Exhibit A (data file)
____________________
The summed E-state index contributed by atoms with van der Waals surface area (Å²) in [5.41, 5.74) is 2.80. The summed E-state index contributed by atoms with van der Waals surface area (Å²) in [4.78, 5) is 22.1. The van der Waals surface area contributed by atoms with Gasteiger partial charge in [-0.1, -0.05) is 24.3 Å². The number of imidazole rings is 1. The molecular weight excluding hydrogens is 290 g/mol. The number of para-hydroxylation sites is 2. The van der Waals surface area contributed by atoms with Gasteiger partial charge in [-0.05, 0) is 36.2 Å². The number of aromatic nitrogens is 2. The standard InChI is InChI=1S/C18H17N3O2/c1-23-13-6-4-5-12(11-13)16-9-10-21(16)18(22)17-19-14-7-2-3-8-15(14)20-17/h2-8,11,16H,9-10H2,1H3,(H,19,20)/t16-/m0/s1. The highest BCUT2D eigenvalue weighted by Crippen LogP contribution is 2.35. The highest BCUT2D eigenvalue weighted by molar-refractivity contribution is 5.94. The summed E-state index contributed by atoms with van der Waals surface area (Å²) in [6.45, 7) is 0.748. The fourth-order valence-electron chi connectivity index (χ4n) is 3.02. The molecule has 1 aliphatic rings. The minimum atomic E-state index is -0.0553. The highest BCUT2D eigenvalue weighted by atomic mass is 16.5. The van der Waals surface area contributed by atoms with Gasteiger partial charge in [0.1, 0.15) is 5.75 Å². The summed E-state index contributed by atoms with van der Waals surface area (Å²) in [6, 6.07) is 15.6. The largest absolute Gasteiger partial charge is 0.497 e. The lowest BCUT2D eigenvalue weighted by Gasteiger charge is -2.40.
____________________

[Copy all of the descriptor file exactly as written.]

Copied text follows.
The summed E-state index contributed by atoms with van der Waals surface area (Å²) in [5.41, 5.74) is 2.80. The summed E-state index contributed by atoms with van der Waals surface area (Å²) in [4.78, 5) is 22.1. The van der Waals surface area contributed by atoms with Gasteiger partial charge in [-0.1, -0.05) is 24.3 Å². The number of imidazole rings is 1. The molecular weight excluding hydrogens is 290 g/mol. The number of para-hydroxylation sites is 2. The van der Waals surface area contributed by atoms with Gasteiger partial charge in [-0.05, 0) is 36.2 Å². The number of aromatic nitrogens is 2. The standard InChI is InChI=1S/C18H17N3O2/c1-23-13-6-4-5-12(11-13)16-9-10-21(16)18(22)17-19-14-7-2-3-8-15(14)20-17/h2-8,11,16H,9-10H2,1H3,(H,19,20)/t16-/m0/s1. The highest BCUT2D eigenvalue weighted by Crippen LogP contribution is 2.35. The highest BCUT2D eigenvalue weighted by molar-refractivity contribution is 5.94. The summed E-state index contributed by atoms with van der Waals surface area (Å²) in [6.45, 7) is 0.748. The fourth-order valence-electron chi connectivity index (χ4n) is 3.02. The molecule has 1 aliphatic rings. The minimum atomic E-state index is -0.0553. The highest BCUT2D eigenvalue weighted by atomic mass is 16.5. The van der Waals surface area contributed by atoms with Gasteiger partial charge in [0.1, 0.15) is 5.75 Å². The summed E-state index contributed by atoms with van der Waals surface area (Å²) in [6, 6.07) is 15.6. The largest absolute Gasteiger partial charge is 0.497 e. The lowest BCUT2D eigenvalue weighted by Gasteiger charge is -2.40.